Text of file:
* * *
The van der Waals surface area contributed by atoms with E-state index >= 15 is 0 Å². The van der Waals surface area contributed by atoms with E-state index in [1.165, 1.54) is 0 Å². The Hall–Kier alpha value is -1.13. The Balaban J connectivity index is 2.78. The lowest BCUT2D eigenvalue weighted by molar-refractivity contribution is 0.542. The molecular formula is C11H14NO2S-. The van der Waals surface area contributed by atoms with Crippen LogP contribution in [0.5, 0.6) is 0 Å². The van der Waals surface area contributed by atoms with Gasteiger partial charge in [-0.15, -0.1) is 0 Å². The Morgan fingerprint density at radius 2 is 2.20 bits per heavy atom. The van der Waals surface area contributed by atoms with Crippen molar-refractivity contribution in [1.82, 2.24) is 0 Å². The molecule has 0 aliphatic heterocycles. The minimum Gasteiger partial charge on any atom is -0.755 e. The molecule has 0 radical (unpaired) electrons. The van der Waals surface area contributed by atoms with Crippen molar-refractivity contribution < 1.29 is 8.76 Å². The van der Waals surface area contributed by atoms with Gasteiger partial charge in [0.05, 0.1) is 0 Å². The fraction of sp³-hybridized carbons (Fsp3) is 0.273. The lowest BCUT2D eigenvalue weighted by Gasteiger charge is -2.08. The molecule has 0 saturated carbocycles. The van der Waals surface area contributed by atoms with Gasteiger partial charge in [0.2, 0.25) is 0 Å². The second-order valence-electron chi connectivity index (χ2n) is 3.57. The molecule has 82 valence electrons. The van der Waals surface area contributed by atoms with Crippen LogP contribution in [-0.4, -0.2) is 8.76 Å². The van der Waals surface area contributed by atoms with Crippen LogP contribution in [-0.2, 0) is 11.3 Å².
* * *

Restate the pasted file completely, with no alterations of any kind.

The van der Waals surface area contributed by atoms with E-state index >= 15 is 0 Å². The van der Waals surface area contributed by atoms with E-state index in [1.165, 1.54) is 0 Å². The Hall–Kier alpha value is -1.13. The Balaban J connectivity index is 2.78. The lowest BCUT2D eigenvalue weighted by molar-refractivity contribution is 0.542. The molecular formula is C11H14NO2S-. The van der Waals surface area contributed by atoms with Crippen LogP contribution in [0.5, 0.6) is 0 Å². The van der Waals surface area contributed by atoms with Gasteiger partial charge in [-0.15, -0.1) is 0 Å². The Morgan fingerprint density at radius 2 is 2.20 bits per heavy atom. The van der Waals surface area contributed by atoms with Crippen molar-refractivity contribution in [1.82, 2.24) is 0 Å². The molecule has 0 aliphatic heterocycles. The minimum Gasteiger partial charge on any atom is -0.755 e. The molecule has 0 radical (unpaired) electrons. The van der Waals surface area contributed by atoms with Crippen molar-refractivity contribution < 1.29 is 8.76 Å². The van der Waals surface area contributed by atoms with Gasteiger partial charge in [0.05, 0.1) is 0 Å². The fraction of sp³-hybridized carbons (Fsp3) is 0.273. The lowest BCUT2D eigenvalue weighted by Gasteiger charge is -2.08. The molecule has 0 saturated carbocycles. The van der Waals surface area contributed by atoms with Gasteiger partial charge in [0.2, 0.25) is 0 Å². The second-order valence-electron chi connectivity index (χ2n) is 3.57. The molecule has 82 valence electrons. The van der Waals surface area contributed by atoms with Crippen LogP contribution in [-0.4, -0.2) is 8.76 Å². The van der Waals surface area contributed by atoms with Crippen LogP contribution in [-0.2, 0) is 11.3 Å².